Tag Archives: aging with wisdom

The Wreck of the Hesperus

I’m going to start a new series on my blog entitled SENIOR CLASS. You have to be a senior, no pre-Medicares, thank you. SENIOR CLASS will be blogs that have the positives about being a senior. SENIOR CLASS will be blogs that have the negatives about being a senior.

The Wreck of the Hesperus

This first one is negative….

I’m beginning to feel like the Golden Gate Bridge. The workers just finish one end and they need to start over at the beginning. With me, I just get one body part functioning when another goes on the fritz.

Last fall, I had hair fall-out. Not pretty, but at least the only pain was emotional. With the help of Nutrafol and the dermatologist’s Rogaine Plus treatment, my hair had a come back.

So I was doing pretty well…except for the 8 pounds I gained, calming myself with comfort food and drink.

When I realized the truth—that all my clothes had not shrunk in the dryer—I started working to get back in shape. I signed up for Weightwatchers on-line, keeping track of what I ate. That was good, but nerve wracking. There’s never enough points for my double martini.

What got me in trouble was the exercise component. I read an article that said interval training was the only way to go—that I should add running into my walk. Like the Girl Scout I’ve always been, I added the run, along with hills. I increased my steps to 13,000. And I started working out with a trainer.

All went well for about two weeks. My shoulders hurt from doing the plank, but it was bearable. Then I got plantar fasciitis. (Now, we’re talking painful!) I could barely walk to the bathroom. The podiatrist made me a brace, gave me a cortisone shot, prescribed Aleve and a physical therapist.

I got better. Feeling invincible, I went back to my routine. A week later, my left knee and hamstring started to hurt. I ignored the pain even though it woke me up at night. Watching me limp up the stairs, my husband started yelling at me that I needed an MRI and surgery.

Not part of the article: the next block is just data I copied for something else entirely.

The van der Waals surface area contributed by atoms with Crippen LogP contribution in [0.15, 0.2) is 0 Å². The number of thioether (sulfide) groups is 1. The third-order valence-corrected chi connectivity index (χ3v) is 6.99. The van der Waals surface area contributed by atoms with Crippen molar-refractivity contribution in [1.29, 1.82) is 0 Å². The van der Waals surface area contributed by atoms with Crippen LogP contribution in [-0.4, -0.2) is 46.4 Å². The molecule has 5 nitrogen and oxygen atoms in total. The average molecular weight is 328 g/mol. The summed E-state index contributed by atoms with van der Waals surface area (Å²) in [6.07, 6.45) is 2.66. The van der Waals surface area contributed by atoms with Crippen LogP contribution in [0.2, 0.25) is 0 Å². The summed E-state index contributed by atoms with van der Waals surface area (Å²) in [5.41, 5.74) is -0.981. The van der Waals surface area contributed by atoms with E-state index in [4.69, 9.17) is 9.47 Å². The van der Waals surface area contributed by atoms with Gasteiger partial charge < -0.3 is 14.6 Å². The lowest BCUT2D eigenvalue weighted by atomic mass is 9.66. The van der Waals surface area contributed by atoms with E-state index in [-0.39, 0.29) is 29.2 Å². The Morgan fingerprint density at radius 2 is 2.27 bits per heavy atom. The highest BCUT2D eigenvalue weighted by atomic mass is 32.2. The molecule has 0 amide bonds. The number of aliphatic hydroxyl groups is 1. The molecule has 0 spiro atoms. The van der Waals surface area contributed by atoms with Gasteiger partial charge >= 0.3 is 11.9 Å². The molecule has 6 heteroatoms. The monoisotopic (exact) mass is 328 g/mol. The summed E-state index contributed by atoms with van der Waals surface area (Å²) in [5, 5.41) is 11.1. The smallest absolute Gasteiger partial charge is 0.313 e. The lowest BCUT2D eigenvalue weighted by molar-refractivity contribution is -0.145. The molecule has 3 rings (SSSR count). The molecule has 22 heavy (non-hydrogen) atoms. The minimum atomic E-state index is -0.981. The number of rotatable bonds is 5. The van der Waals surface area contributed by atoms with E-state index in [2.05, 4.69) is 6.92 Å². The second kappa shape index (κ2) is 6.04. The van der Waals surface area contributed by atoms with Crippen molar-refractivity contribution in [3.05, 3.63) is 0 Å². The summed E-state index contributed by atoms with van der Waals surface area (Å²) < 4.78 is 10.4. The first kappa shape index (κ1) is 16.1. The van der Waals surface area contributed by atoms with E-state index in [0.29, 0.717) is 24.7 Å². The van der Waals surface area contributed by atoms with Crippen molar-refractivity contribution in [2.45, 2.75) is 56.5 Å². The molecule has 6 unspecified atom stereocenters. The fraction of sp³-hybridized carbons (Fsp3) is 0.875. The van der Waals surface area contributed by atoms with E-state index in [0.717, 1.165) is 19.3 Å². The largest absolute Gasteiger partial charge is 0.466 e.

I wanted to try alternative methods: rest, ice, physical therapy, chiropractor, acupuncture, meditation. When I went to the physical therapist, she kindly explained interval training for a senior. “Cindy,” she said, “your joints are in their seventies. Leave them alone. At your age, just getting mad at your husband can raise your heart rate enough.”

Rest, Ice, Compression, Elevation

For four weeks, I didn’t do any exercise, not even gentle yoga. Meanwhile, I tried making a deal with my Higher Power. “Okay,” I said. “I know I’ve over done it. I get it now. Please, if I can just get better, I won’t do it again.” I became the sedentary couch potato I was afraid of, but slowly the pain lessened.

I even took a short walk. When I came home, I washed my face and realized my right eye was painful. “Oh come on,” I said to the Universe, “what next?” The answer was a stye. Who knew a stye was so painful? And disgusting? Again I was prescribed Aleve along with an antibiotic eye drop.

Ten days later, my eye looks almost normal. My knee is better, too. I’m walking again and doing yoga. All the Aleve is giving me terrible indigestion, but that’s par for the course.

I don’t know why I find myself singing, “Heads, Shoulders, Knees and Toes,” in my head.

Resolving for 2015

 

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Since my birthday is December 28, I approach the new year with a double barrel wish to understand who I am in the present incarnation and what my goals are for the future. This year: Who am I at 69 years of age? And who do I want to be at 70?

But the end of December is a time of chaos for me—no time to contemplate, that’s for sure. Now we’re already a week into the new year, and I wondered if it was stupid to write down resolutions. Would I keep them anyway? Then I began to think about three small things I could do that would make my life better. I wouldn’t write them in a notebook, which I would close and they’d be hidden from view. I would write them on the computer, print them out and scotch tape them to my computer. That way I would see the list every day. Small things—doable things—things that would make me healthier in body, mind and soul—things I could work towards also.

So that’s what I did. Well, sort of. First I wrote them on paper. My mind works better through the pencil on these things. My list grew to 5 very rapidly. Here they are:

1. Be happy with myself at my age.

2. Stretch after my walk.

3. Eat healthy.

4. Think the thought that makes me feel good not the negative or fearful one.

5. Don’t be the Grandiose Co-Dependent.

So I admit some of these aren’t so small. But they are what ended up on the paper. Now I’ve in-putted the list, printed it and taped it up. I ‘ll let you know how it goes.